Wednesday, March 6, 2013
The question of racial identity plagues my son of late. At 4 years old, he is already asking me if he is Chinese or American. In his toddler way, it is through the lens of nationality that he approaches race. I side step the question because I think it is a question that is important for him to eventually answer on his own. He must learn to define himself. I cannot do that for him.
While as a sociologist, I know that his eventual racial identity will in large part be a function of how his society comes to define him, his self-identity, race included, is also something that I want him to feel empowered to shape himself.
So when he asks me if he is Chinese or American, I simply tell him that I am an American and his mother is Chinese. I leave it at that.
Even at his young age, though, he is learning to fluidly move between these two possibilities, and learning to use this to his advantage.
A couple of weeks ago at his American pre-school, the administration decided to introduce the students to Chinese culture by having several days of Chinese New Year celebrations. Lanterns were made, stories were read, little red envelopes (小红包) with fake money were distributed, and the kids were taught to use chopsticks to eat ramen noodles.
This was my kid’s chance to shine. He was in his element. As I indicated in an earlier post, he has a real lantern hanging in his living room, he had just had a real Chinese New Year celebration at his home, he had already received the traditional little red envelopes full of real money, noodles are his favorite food, and eating with chopsticks at home each night, he handles them better than I do.
So when his teacher was having trouble picking up the slippery noodles with her two sticks of wood, she asked my son, the Chinese expert who at that exact moment was shoveling noodles into his mouth with his chopsticks, for help.
My son: “I don’t know how to do it.”
His teacher: “But you’re Chinese.”
My son: “No I’m not.”
His teacher: “Oh, are you an American?”
My son: “No!”
His teacher: “Well what are you?”
My son: “I’m Korean!”
As the teacher tells it, he then proceeded to drop the chopsticks he had been flawlessly using and began dancing and singing WapdamGangnam style. (His favorite part is where he loudly sings “Hey! Sexy Ladies!” while he swings one hand in the air as if riding an invisible horse. Rodeo style.)
While his beauty and brains comes from his Chinese genes, he gets the smart-ass side from his Texas father.
In many ways, this fluid movement within and between identities is not something unique to him or any bi-racial individual. For all of us, our notion of self is a fluid set of possibilities that we learn to play with. The Latin root of the word “person” (and “personality”) is persona. Translated literally, persona means mask, indicating that who we are is a function of the many masks that we have at our disposal.
In this regard, my son is no different than anyone else. While I can wear a Texas mask, or an American mask, or a Cajun mask (these representing all the ethnicities at my disposal), and thereby present myself to others as a slightly different person, so too can my son choose between his own, unique set of masks.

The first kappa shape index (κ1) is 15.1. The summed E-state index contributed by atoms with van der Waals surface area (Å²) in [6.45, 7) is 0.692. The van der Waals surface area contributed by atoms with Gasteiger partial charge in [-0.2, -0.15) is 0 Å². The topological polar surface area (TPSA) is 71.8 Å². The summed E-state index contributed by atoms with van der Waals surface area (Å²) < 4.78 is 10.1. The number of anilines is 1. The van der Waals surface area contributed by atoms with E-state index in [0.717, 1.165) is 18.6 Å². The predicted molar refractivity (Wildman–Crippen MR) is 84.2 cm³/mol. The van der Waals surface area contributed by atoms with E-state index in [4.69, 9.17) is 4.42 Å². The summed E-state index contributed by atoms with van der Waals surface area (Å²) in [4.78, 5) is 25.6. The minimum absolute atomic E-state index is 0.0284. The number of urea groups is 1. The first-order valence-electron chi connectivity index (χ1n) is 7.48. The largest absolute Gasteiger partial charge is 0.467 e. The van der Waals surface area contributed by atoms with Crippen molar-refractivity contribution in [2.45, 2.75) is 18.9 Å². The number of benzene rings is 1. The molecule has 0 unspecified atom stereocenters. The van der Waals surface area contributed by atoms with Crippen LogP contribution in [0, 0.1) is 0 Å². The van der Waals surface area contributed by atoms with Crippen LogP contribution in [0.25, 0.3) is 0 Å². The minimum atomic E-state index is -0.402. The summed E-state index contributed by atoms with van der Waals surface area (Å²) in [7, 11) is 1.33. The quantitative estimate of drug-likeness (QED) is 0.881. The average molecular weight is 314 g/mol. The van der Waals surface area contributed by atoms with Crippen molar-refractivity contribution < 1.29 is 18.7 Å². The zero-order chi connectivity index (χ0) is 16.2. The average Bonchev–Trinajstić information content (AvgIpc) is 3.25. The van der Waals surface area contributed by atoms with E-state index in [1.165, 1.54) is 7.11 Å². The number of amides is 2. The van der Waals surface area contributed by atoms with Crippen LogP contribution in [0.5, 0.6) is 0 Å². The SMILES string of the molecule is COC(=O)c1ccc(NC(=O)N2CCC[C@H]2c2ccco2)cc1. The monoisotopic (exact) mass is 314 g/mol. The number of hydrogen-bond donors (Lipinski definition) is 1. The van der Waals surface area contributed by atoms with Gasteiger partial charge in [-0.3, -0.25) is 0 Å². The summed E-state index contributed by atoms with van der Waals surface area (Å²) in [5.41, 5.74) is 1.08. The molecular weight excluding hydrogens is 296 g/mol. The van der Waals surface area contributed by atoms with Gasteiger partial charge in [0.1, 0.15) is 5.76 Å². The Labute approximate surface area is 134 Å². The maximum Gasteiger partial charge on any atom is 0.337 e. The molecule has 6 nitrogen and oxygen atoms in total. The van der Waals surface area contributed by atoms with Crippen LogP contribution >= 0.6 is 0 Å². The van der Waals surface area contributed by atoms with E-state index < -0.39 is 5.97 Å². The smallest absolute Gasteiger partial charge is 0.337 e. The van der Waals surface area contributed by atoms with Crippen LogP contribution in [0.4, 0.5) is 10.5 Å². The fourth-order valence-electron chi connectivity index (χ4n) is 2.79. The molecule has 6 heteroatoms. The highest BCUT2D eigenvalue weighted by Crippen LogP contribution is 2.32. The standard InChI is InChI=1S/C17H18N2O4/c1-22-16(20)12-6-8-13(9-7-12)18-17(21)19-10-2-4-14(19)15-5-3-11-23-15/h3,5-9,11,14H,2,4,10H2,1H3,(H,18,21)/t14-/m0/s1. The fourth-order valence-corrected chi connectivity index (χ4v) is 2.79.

And his smart-ass mask seems to be his favorite. Let me digress.
As any parent of a toddler knows, “Why?” is the most frequent sound that comes out of their mouth and “Put on your shoes!” is the most frequent sound that comes out of the parent’s mouth.
Which turns the process of leaving the house into some twisted version of Abbot and Costello’s “Who’s on First?” bit.
“Put on your shoes.”
“Because we’re leaving. Put on your shoes!”
“Because it’s time to go. Put on your shoes!!”
“Because we’re late. Now put on your shoes!!!”
“Because I said so! I’m not saying it again! Put on your shoes!!!!”
“Stop asking why! Just put on your shoes!!!!”
And on it goes for the next 10 minutes. “Put on your shoes” is such a frequent phrase in my house, my in-laws can now utter this in English.
On this day, I reached my wit’s end with the morning shoe ritual. I finally placed him in time out. Visibly frustrated, angry and running very late, I began sternly lecturing him.
My son, unmoved at my admonishments directed toward him, simply sat there staring at me with a whimsical and quizzical look on his face. When I finally paused to take a breath, he spoke up…
…in fluent Chinese…
“爸爸，我是中国人。我不懂你！” (Baba, woshi Zhongguo ren. Wo budong ni!)
Translation: “Daddy, I’m Chinese. I can’t understand you!”
Like I said, he’s a smart-ass, just like his Texas father.
A wise philosopher once made the claim that it is only through pets and children that we can truly learn something new in life. In my son’s smart-ass comment to me, I found the wisdom in this, for my son has taught me something valuable.
Even at the age of 4, as he explores the possibilities of his self-identity, he is sometimes Chinese, sometimes American, and here of late, he is even sometimes Korean.
But in my eyes, despite the mask he chooses to wear at any given moment, he is always and simply just my little boy…
…who likes to wear a smart-ass Texan mask, just like his proud, Texas 爸爸 (BaBa).